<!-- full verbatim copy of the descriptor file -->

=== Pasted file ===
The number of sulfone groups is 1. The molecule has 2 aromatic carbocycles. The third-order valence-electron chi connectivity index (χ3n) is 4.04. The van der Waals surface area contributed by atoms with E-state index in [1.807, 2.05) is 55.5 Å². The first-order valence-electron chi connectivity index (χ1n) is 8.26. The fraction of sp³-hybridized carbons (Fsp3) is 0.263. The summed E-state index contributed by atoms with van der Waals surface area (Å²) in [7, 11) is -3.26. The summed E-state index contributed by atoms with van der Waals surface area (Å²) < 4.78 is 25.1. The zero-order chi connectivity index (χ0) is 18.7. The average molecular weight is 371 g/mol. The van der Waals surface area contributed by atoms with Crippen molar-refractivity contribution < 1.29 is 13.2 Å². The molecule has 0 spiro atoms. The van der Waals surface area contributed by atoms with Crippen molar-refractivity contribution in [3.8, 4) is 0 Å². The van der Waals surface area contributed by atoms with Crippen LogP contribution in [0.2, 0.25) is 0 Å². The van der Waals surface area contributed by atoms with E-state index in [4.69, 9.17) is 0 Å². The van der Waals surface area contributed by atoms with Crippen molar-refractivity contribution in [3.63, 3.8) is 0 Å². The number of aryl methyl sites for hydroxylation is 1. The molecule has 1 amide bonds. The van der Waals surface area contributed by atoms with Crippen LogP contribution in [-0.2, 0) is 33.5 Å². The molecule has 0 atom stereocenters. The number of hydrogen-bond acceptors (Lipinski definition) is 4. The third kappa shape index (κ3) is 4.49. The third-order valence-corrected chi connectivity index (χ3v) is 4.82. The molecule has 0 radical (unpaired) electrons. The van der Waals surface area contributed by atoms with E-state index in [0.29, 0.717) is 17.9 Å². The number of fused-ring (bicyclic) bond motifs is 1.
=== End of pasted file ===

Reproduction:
The number of sulfone groups is 1. The molecule has 2 aromatic carbocycles. The third-order valence-electron chi connectivity index (χ3n) is 4.04. The van der Waals surface area contributed by atoms with E-state index in [1.807, 2.05) is 55.5 Å². The first-order valence-electron chi connectivity index (χ1n) is 8.26. The fraction of sp³-hybridized carbons (Fsp3) is 0.263. The summed E-state index contributed by atoms with van der Waals surface area (Å²) in [7, 11) is -3.26. The summed E-state index contributed by atoms with van der Waals surface area (Å²) < 4.78 is 25.1. The zero-order chi connectivity index (χ0) is 18.7. The average molecular weight is 371 g/mol. The van der Waals surface area contributed by atoms with Crippen molar-refractivity contribution < 1.29 is 13.2 Å². The molecule has 0 spiro atoms. The van der Waals surface area contributed by atoms with Crippen molar-refractivity contribution in [3.8, 4) is 0 Å². The van der Waals surface area contributed by atoms with Crippen LogP contribution in [0.2, 0.25) is 0 Å². The van der Waals surface area contributed by atoms with E-state index in [4.69, 9.17) is 0 Å². The van der Waals surface area contributed by atoms with Crippen molar-refractivity contribution in [3.63, 3.8) is 0 Å². The number of aryl methyl sites for hydroxylation is 1. The molecule has 1 amide bonds. The van der Waals surface area contributed by atoms with Crippen LogP contribution in [-0.2, 0) is 33.5 Å². The molecule has 0 atom stereocenters. The number of hydrogen-bond acceptors (Lipinski definition) is 4. The third kappa shape index (κ3) is 4.49. The third-order valence-corrected chi connectivity index (χ3v) is 4.82. The molecule has 0 radical (unpaired) electrons. The van der Waals surface area contributed by atoms with E-state index in [0.29, 0.717) is 17.9 Å². The number of fused-ring (bicyclic) bond motifs is 1.